A Research Project On Inuit Of Arctic Canada

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Throughout the course of human history epidemic spurts of self-destructive behaviour have posed both pertinent philosophical and medical problems for societies all across the globe. Presently, in various ethnic communities spread across the world, rates of suicide, substance abuse, and other detrimental actions towards oneself display their highest rates among young people (CITE THIS). While much research has been facilitated on the vast degree and distribution of self-destructive behaviour, there continues to remain a vast disparity in the academic literature that focuses on the underlying causes of such action (CITE). My research will attempt to effectively contribute to this general lack of research-driven information through the…show more content…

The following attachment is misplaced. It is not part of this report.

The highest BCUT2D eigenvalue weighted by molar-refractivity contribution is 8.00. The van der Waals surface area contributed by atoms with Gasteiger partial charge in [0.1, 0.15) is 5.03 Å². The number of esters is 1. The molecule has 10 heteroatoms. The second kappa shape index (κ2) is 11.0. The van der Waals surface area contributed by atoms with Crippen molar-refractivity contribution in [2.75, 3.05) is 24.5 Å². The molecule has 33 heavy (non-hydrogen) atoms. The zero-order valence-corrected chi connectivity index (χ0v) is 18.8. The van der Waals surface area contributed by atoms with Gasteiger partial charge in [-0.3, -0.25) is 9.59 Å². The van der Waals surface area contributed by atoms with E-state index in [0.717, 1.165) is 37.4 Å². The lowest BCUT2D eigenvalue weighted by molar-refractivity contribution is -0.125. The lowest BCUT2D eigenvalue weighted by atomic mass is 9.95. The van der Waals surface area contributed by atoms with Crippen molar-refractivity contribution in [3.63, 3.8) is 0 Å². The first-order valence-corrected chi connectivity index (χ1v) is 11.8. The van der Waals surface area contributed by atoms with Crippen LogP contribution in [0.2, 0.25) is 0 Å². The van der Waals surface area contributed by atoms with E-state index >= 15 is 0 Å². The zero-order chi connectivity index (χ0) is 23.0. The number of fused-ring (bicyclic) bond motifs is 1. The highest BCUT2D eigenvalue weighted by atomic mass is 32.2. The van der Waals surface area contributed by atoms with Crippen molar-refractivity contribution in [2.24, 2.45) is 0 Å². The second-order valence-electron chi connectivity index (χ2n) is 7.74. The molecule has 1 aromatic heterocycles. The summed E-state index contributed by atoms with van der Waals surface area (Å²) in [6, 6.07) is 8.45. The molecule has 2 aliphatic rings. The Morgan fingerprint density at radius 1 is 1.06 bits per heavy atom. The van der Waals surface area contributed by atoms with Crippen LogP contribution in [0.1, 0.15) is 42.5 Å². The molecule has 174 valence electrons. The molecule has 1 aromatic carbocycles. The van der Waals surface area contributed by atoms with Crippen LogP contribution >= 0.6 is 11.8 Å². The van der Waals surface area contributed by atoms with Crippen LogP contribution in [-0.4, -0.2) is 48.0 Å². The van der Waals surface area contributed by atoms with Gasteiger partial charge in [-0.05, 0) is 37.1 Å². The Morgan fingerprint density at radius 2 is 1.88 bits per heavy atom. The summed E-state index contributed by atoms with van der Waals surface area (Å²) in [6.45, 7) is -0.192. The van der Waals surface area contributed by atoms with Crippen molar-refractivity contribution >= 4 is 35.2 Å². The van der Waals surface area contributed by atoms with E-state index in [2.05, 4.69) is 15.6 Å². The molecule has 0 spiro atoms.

With specific regards to anthropology, many highly regarded scholars have done, and continue to do, ethnographic work within Inuit communities. This research, generally ethnographic in nature, focuses on a plethora of different anthropological issues and attempts to address the growing level of cultural adversity the people of the Arctic currently face. Interestingly, even the renowned French anthropologist Marcel Mauss has had a seemingly profound influence on anthropological research among the Inuit, even though he never in fact visited the Canadian arctic himself during his lifetime (Inuit Studies 2006). Although social researchers have done a significant amount of work with the Inuit, a large amount of said research with communities has in fact resulted in more harm than good (Thomas et el 2011, 165). Due to this detrimental nature, many groups of both Inuit and First nations people alike have grown increasingly sceptical of researchers who come to facilitate research within their respective societies. To avoid such negative research impacts, many studies with Native American groups have adopted a community-based participatory research approach. Community Based Participatory Research (CBPR) has been presented as an effective way to help alleviate the dichotomous divide between researchers and communities (Golberg-Freeman et al 2007, in Thomas et al 2011, 167). In addition to this, the reality that “in
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